Age Pension changes – time fast approaching

By Tim Miller

(Miller Super Solutions)


Centrelink and Self Managed Superannuation Funds (SMSF) have a rocky relationship.  Just when you think you’ve got your head around it, something changes and usually that something is the Centrelink eligibility rules, thresholds, rates or that gem of a staff member who moves on.  Changes are inevitable but keeping up with them requires some level of dedication and if you have clients with an SMSF and you lack dedication then the consequences could be significant for your client and costly for you.  Whether it is Age Pension eligibility, Commonwealth Seniors Health Card eligibility, asset tested pensions or Asset Test Exempt pensions, there is always something to consider.  Right now it’s the impending Asset Test eligibility rules that are changing from 1 January 2017.

1 January 2017 changes to the Asset Test

Exceeding the asset test threshold will result in a loss of the Age Pension and therefore any subsequent requalification via a future drop in balance will be considered a post 1 January 2015 entitlement and subject to deeming rather than the previous deductible amount method.

The table below highlights the current maximum assets you can have to be fully entitled to the Age Pension and the cut out point where your entitlement to Part Age Pension, these figures represent the thresholds currently applicable from 20 September 2016.

Asset Limit – Full Pension Asset Limit – No Pension
Status Homeowner Non-homeowner Homeowner Non-homeowner
Single $209,000 $360,500 $793,500 $945,250
Couple $296,500 $448,000 $1,178,500 $1,330,000

Important to the above consideration is the impending Asset Test changes that will take effect from 1 January 2017.  From that date the amount of assets a single person or a couple can have before their Age Pension entitlement reduces, will increase providing more people with access to the full Age Pension.  On the flip side the maximum assets they can have significantly reduces due to the taper rate for Age Pension reduction increasing from $1.50 to $3 per additional $1,000 in assets held, thus reversing the 2007 decision to decrease the taper rate.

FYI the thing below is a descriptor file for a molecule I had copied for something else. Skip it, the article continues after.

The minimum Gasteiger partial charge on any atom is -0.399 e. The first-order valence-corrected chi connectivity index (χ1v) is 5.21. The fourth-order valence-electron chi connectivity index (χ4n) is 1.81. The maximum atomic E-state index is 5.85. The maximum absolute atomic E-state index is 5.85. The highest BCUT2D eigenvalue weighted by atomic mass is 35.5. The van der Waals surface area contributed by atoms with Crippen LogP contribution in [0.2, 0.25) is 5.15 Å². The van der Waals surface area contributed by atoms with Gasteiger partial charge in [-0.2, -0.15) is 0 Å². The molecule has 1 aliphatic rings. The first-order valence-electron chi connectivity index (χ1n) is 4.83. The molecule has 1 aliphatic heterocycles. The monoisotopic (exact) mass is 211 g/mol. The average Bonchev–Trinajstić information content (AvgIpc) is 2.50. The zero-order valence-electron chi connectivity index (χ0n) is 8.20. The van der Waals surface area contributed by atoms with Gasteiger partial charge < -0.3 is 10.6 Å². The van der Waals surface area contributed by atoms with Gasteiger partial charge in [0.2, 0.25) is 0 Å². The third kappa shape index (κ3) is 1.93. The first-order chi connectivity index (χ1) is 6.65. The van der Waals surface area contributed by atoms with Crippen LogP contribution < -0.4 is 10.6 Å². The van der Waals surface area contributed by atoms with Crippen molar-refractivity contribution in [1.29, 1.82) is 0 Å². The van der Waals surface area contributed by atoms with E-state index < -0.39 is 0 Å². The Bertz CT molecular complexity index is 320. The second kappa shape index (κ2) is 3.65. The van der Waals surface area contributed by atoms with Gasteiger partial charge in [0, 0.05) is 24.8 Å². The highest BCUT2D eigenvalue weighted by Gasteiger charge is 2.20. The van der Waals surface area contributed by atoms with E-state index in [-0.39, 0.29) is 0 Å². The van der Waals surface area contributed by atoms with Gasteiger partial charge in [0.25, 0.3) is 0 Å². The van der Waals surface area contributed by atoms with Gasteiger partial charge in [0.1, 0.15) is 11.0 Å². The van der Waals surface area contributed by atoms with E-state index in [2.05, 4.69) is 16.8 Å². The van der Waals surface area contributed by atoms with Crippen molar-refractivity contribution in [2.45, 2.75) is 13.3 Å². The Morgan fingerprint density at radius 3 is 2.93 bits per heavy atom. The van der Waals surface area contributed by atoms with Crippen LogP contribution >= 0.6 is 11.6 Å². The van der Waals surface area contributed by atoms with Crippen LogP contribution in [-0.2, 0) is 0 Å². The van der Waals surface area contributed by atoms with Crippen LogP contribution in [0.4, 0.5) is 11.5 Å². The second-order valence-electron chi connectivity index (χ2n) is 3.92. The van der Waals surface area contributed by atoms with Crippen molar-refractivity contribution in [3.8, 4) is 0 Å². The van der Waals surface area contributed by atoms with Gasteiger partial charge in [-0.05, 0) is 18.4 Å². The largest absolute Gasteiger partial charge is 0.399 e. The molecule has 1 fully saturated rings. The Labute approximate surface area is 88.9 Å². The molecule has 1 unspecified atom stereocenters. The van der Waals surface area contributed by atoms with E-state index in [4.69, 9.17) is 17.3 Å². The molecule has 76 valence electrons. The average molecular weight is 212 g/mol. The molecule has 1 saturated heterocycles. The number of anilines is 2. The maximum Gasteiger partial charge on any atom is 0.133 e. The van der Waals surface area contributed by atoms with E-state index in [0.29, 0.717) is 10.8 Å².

The 1 January 2017 tables look as follows:

Asset Limit – Full Pension Asset Limit – No Pension
Status Homeowner Non-homeowner Homeowner Non-homeowner
Single $250,000 $450,000 $542,500 $742,500
Couple $375,000 $575,000 $816,000 $1,016,000

Therefore, those clients with account balances above $542,500 need to give consideration to what action, if any, they will take prior to 1 January 2017.  In reality it may be very difficult for a single homeowner Age Pension recipient with a large account balance to do anything other than accept that they will lose their Age Pension entitlement.  Similarly, this is likely to be the result for couples in receipt of the Age Pension.  However, for couples where only one person is currently entitled they may be able to consider certain strategies such as the re-contribution strategy if the younger spouse is a number of years away from qualifying for the Age Pension.  That may offer a short term qualification solution due to a reduction in the pension members assets but may significantly reduce the annual deductible amount of a grandfathered pension due to the commutation reducing the return of capital amount.  Also how far away is the spouse from satisfying a condition of release given you’ve just converted unpreserved benefits to preserved.

Those clients that lose their pension entitlement from 1 January 2017 due to the change in taper rate will automatically qualify for the Commonwealth Seniors Health Card (CSHC).

SMSFs and Centrelink a continuing story

There is still so much more to the Centrelink story with the increase to the Age Pension qualification age from 1 July 2017 and what to do with legacy SMSF complying (and non-RBL complying) pensions….if we don’t mention them will they just go away, it would appear not with the recent transfer balance cap rules drafted.  So while most of us ponder what to do with all the draft announcements significantly changing the superannuation landscape, let’s not forget that some changes are already in and may need action well before the dreaded 1 July 2017 date.


General advice warning:
This article contains information that is general in nature. It does not take into account the objectives, financial situation or needs of any particular person. You need to consider your financial situation and needs before making any decisions based on this information, so please consult your financial adviser.

Miller Super Solutions is the SMSF education & training creation of Tim Miller, assisting SMSF professionals and trustees with the practices associated with establishing, running and ultimately closing down SMSF’s


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